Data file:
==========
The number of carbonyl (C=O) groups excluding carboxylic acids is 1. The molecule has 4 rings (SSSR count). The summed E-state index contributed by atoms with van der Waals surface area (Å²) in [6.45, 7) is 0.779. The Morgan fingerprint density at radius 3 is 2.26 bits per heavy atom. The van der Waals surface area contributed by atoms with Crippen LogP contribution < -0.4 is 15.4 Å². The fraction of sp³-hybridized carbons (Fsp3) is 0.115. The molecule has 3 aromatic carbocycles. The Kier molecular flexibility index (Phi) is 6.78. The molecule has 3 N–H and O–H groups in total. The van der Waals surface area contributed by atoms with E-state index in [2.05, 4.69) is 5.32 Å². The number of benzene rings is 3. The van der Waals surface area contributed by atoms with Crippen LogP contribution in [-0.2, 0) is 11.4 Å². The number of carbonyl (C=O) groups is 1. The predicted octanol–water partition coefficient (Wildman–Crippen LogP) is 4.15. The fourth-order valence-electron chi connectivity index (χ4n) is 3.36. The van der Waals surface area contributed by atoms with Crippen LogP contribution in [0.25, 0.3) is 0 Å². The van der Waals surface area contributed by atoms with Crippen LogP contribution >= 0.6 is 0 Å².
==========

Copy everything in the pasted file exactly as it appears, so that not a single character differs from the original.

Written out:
The number of carbonyl (C=O) groups excluding carboxylic acids is 1. The molecule has 4 rings (SSSR count). The summed E-state index contributed by atoms with van der Waals surface area (Å²) in [6.45, 7) is 0.779. The Morgan fingerprint density at radius 3 is 2.26 bits per heavy atom. The van der Waals surface area contributed by atoms with Crippen LogP contribution < -0.4 is 15.4 Å². The fraction of sp³-hybridized carbons (Fsp3) is 0.115. The molecule has 3 aromatic carbocycles. The Kier molecular flexibility index (Phi) is 6.78. The molecule has 3 N–H and O–H groups in total. The van der Waals surface area contributed by atoms with E-state index in [2.05, 4.69) is 5.32 Å². The number of benzene rings is 3. The van der Waals surface area contributed by atoms with Crippen LogP contribution in [-0.2, 0) is 11.4 Å². The number of carbonyl (C=O) groups is 1. The predicted octanol–water partition coefficient (Wildman–Crippen LogP) is 4.15. The fourth-order valence-electron chi connectivity index (χ4n) is 3.36. The van der Waals surface area contributed by atoms with Crippen LogP contribution in [0.25, 0.3) is 0 Å². The van der Waals surface area contributed by atoms with Crippen LogP contribution >= 0.6 is 0 Å².